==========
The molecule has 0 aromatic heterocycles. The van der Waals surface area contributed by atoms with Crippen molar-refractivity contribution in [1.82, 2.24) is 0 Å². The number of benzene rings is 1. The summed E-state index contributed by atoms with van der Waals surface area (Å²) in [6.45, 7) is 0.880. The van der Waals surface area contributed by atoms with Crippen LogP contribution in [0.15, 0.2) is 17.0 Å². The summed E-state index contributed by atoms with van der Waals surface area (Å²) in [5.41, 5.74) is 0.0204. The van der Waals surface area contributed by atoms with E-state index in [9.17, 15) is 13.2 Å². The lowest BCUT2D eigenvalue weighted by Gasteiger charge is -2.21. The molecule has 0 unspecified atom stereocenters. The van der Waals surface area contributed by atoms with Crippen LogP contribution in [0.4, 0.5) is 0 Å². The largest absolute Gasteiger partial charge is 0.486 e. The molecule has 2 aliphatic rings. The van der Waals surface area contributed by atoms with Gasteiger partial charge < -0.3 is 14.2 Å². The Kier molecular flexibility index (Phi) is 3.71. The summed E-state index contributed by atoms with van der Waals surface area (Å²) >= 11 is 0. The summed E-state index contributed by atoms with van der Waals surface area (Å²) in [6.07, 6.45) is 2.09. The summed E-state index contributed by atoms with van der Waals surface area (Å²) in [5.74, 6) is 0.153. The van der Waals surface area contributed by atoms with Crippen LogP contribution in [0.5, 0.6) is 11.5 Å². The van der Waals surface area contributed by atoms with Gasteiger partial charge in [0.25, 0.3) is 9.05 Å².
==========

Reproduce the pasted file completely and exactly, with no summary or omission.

The molecule has 0 aromatic heterocycles. The van der Waals surface area contributed by atoms with Crippen molar-refractivity contribution in [1.82, 2.24) is 0 Å². The number of benzene rings is 1. The summed E-state index contributed by atoms with van der Waals surface area (Å²) in [6.45, 7) is 0.880. The van der Waals surface area contributed by atoms with Crippen LogP contribution in [0.15, 0.2) is 17.0 Å². The summed E-state index contributed by atoms with van der Waals surface area (Å²) in [5.41, 5.74) is 0.0204. The van der Waals surface area contributed by atoms with E-state index in [9.17, 15) is 13.2 Å². The lowest BCUT2D eigenvalue weighted by Gasteiger charge is -2.21. The molecule has 0 unspecified atom stereocenters. The van der Waals surface area contributed by atoms with Crippen LogP contribution in [0.4, 0.5) is 0 Å². The largest absolute Gasteiger partial charge is 0.486 e. The molecule has 2 aliphatic rings. The van der Waals surface area contributed by atoms with Gasteiger partial charge < -0.3 is 14.2 Å². The Kier molecular flexibility index (Phi) is 3.71. The summed E-state index contributed by atoms with van der Waals surface area (Å²) >= 11 is 0. The summed E-state index contributed by atoms with van der Waals surface area (Å²) in [6.07, 6.45) is 2.09. The summed E-state index contributed by atoms with van der Waals surface area (Å²) in [5.74, 6) is 0.153. The van der Waals surface area contributed by atoms with Crippen LogP contribution in [0.5, 0.6) is 11.5 Å². The van der Waals surface area contributed by atoms with Gasteiger partial charge in [0.25, 0.3) is 9.05 Å².